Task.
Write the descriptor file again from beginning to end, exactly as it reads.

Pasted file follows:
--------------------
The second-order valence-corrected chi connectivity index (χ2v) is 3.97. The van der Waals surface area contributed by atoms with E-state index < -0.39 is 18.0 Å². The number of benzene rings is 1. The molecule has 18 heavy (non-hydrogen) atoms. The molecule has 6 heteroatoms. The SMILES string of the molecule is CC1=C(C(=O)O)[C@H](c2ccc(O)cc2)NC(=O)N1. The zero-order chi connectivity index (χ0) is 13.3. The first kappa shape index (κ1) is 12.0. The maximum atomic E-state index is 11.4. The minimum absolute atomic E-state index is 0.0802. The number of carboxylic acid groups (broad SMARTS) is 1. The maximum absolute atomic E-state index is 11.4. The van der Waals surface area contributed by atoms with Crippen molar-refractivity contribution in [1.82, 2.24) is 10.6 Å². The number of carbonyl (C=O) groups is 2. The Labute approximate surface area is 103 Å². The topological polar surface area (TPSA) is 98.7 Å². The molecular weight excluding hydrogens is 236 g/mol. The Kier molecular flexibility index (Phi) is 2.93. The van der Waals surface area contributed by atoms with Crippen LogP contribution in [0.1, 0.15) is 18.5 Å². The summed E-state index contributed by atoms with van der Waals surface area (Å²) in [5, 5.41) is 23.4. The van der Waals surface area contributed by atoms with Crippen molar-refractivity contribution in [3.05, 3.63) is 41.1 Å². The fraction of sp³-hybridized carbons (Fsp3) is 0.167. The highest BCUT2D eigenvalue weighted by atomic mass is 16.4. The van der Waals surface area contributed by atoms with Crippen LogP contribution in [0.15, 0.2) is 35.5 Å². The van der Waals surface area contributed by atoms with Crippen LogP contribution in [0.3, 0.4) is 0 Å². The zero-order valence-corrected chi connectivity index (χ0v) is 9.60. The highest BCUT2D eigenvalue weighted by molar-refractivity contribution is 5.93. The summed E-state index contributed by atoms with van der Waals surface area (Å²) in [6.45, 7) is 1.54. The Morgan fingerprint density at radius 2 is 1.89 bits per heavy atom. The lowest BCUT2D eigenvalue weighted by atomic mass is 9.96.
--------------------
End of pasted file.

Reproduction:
The second-order valence-corrected chi connectivity index (χ2v) is 3.97. The van der Waals surface area contributed by atoms with E-state index < -0.39 is 18.0 Å². The number of benzene rings is 1. The molecule has 18 heavy (non-hydrogen) atoms. The molecule has 6 heteroatoms. The SMILES string of the molecule is CC1=C(C(=O)O)[C@H](c2ccc(O)cc2)NC(=O)N1. The zero-order chi connectivity index (χ0) is 13.3. The first kappa shape index (κ1) is 12.0. The maximum atomic E-state index is 11.4. The minimum absolute atomic E-state index is 0.0802. The number of carboxylic acid groups (broad SMARTS) is 1. The maximum absolute atomic E-state index is 11.4. The van der Waals surface area contributed by atoms with Crippen molar-refractivity contribution in [1.82, 2.24) is 10.6 Å². The number of carbonyl (C=O) groups is 2. The Labute approximate surface area is 103 Å². The topological polar surface area (TPSA) is 98.7 Å². The molecular weight excluding hydrogens is 236 g/mol. The Kier molecular flexibility index (Phi) is 2.93. The van der Waals surface area contributed by atoms with Crippen LogP contribution in [0.1, 0.15) is 18.5 Å². The summed E-state index contributed by atoms with van der Waals surface area (Å²) in [5, 5.41) is 23.4. The van der Waals surface area contributed by atoms with Crippen molar-refractivity contribution in [3.05, 3.63) is 41.1 Å². The fraction of sp³-hybridized carbons (Fsp3) is 0.167. The highest BCUT2D eigenvalue weighted by atomic mass is 16.4. The van der Waals surface area contributed by atoms with Crippen LogP contribution in [0.15, 0.2) is 35.5 Å². The van der Waals surface area contributed by atoms with Crippen LogP contribution in [0.3, 0.4) is 0 Å². The zero-order valence-corrected chi connectivity index (χ0v) is 9.60. The highest BCUT2D eigenvalue weighted by molar-refractivity contribution is 5.93. The summed E-state index contributed by atoms with van der Waals surface area (Å²) in [6.45, 7) is 1.54. The Morgan fingerprint density at radius 2 is 1.89 bits per heavy atom. The lowest BCUT2D eigenvalue weighted by atomic mass is 9.96.